Gov. Andrew Cuomo’s inspector general has found that numerous security and oversight problems at the state prison in Dannemora contributed to the prison break of two inmates last year.
The June 6, 2015, escape of inmates Richard Matt and David Sweat from the Clinton Correctional Facility near Plattsburgh led to a massive three-week-long manhunt in which Matt was killed in an encounter with State Police and Sweat was shot and wounded and retaken into custody.
Inspector General Catherine Leahy Scott’s report said the belongings of staff were supposed to be routinely searched but were not, allowing prison employee Joyce Mitchell to smuggle in some of the tools the inmates used in their escape. Mitchell herself was not adequately supervised, leading to her “grossly inappropriate relationships” with the inmates, the report said.
Guards also failed to regularly count inmates in their beds during the nighttime, contributing to the hours-long delay before the inmates’ absence was discovered. The report said simply doing a nightly bed count would have foiled the escape plot. Instead, the report said, the corrections officers falsified reports saying that they had done the counts.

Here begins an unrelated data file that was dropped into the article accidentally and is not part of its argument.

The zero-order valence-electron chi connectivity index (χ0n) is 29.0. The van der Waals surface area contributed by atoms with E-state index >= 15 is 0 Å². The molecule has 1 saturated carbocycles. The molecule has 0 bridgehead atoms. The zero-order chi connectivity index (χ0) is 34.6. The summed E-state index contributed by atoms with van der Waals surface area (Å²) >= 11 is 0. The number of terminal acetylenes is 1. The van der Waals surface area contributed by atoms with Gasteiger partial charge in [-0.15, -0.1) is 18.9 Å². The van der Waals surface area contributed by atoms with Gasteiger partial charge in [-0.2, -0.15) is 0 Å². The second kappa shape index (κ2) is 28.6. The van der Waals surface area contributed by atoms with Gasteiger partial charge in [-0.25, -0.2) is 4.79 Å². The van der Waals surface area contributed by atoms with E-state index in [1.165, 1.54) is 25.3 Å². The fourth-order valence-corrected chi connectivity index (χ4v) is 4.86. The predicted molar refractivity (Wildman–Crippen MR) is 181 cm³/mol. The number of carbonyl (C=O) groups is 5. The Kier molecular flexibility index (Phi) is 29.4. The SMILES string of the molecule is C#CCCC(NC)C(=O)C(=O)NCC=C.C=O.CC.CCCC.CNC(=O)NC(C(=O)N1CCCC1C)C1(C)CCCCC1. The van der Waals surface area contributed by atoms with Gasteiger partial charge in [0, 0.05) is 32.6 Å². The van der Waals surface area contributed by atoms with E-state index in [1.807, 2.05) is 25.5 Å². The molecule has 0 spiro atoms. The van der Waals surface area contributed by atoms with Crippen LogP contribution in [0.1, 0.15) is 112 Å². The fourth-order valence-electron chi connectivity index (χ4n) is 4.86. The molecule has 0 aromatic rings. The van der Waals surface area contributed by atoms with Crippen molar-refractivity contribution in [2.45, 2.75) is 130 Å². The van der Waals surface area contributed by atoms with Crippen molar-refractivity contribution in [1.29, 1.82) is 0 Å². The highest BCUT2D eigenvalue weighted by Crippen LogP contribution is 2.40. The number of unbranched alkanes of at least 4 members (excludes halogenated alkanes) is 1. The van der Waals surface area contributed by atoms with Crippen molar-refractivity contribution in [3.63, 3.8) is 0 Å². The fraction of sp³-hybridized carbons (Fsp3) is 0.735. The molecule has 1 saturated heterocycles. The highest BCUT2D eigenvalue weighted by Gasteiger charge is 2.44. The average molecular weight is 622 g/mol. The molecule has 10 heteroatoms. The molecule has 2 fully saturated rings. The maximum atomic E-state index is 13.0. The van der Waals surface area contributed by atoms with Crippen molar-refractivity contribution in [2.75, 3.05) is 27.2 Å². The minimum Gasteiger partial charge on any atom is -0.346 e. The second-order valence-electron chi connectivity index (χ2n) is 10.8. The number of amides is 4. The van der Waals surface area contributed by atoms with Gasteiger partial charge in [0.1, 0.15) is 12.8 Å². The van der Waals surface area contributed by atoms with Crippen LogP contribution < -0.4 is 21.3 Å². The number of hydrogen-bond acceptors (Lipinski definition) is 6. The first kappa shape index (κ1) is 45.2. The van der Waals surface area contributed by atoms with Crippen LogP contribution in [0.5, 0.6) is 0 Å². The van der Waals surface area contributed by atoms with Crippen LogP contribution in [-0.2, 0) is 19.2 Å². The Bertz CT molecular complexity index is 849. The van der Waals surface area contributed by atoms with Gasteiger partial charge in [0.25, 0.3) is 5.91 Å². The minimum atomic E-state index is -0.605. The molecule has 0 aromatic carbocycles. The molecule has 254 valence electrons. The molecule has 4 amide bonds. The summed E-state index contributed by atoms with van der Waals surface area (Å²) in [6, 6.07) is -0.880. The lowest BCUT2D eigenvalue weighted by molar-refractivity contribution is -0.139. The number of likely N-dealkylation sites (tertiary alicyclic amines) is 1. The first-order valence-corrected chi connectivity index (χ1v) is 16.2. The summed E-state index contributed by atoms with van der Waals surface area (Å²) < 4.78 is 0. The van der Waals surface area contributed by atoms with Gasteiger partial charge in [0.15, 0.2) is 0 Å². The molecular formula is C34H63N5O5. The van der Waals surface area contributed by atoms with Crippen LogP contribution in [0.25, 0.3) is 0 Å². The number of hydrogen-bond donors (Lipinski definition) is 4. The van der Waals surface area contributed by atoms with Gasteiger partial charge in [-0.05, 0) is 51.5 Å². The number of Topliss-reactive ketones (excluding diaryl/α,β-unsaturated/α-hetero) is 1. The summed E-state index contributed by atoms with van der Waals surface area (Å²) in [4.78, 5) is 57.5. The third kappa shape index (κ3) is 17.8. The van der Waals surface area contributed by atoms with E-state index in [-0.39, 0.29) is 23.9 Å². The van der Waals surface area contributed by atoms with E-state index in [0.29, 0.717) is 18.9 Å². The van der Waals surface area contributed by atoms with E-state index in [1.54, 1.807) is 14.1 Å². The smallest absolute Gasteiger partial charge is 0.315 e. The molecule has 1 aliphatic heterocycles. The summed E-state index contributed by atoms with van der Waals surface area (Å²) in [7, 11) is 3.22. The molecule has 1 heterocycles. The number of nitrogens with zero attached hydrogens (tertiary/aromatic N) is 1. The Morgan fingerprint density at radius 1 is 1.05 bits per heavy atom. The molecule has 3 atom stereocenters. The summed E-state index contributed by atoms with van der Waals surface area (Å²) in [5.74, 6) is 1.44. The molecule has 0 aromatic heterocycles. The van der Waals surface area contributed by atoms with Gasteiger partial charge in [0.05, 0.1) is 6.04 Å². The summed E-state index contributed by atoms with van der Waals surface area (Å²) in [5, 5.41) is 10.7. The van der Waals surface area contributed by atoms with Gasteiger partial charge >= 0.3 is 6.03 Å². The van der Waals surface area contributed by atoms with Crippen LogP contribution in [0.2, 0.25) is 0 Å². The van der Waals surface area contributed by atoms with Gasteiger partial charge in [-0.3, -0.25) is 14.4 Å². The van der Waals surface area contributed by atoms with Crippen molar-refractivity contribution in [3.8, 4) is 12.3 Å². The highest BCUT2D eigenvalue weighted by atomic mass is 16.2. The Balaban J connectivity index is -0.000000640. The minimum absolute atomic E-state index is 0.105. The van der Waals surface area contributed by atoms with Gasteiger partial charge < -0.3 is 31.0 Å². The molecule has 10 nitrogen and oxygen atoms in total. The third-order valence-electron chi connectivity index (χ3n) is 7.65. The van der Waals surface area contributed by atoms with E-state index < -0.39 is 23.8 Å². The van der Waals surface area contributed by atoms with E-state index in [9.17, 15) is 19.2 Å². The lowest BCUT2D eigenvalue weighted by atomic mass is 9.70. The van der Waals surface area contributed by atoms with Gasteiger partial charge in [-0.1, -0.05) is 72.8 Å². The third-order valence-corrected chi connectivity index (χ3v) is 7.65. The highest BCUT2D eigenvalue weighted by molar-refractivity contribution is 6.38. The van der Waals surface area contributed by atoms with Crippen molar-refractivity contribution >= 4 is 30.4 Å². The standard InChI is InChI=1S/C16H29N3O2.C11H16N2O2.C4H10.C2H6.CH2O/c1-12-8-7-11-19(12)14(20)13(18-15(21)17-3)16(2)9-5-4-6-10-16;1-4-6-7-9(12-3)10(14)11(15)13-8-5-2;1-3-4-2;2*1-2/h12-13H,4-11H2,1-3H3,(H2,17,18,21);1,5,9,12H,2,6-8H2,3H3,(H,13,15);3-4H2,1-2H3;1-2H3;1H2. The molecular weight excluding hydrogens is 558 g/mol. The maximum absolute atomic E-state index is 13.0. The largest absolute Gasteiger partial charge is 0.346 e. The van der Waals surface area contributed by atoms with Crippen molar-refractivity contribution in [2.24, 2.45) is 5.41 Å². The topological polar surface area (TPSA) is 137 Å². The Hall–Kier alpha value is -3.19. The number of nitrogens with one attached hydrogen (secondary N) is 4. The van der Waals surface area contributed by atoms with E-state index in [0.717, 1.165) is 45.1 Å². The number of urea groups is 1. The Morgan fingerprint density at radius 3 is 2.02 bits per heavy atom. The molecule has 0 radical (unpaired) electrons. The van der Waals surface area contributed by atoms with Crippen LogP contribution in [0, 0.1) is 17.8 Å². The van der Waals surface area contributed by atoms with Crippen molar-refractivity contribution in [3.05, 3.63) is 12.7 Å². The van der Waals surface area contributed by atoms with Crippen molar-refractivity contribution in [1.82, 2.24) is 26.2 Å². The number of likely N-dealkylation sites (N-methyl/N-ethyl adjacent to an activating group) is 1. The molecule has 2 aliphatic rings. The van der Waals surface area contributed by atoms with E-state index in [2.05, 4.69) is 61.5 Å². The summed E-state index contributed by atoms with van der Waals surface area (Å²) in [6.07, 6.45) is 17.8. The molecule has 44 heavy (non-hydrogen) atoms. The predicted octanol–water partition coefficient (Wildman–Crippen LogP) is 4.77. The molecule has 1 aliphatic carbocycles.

Cell searches were infrequent and too cursory and hasty, the report found. The prison officials also almost never inspected the prison’s tunnels or catwalks, routes the inmates used to get away.
Leahy also calls into question the agency’s ability to oversee itself, saying its own internal investigations unit was compromised because too many of the inspectors are former prison guards who are reluctant to speak ill of former colleagues and supervisors.
The inspector general said she believes several employees “committed criminal acts,” and she’s referred the cases to prosecutors.
Spokesperson Thomas Mailey said, that the agency since the break out has “instituted a number of reforms to strengthen operations”, including installing new cameras and security gates, retraining staff, and disciplining responsible employees.
Mailey points out that the prison’s superintendent has been replaced, as well as “other senior administrative personnel”.
He says the agency will continue to work with the Inspector General to “implement her recommendations to improve operations” at the prison and throughout the state’s entire prison system to “help ensure this incident is never repeated.”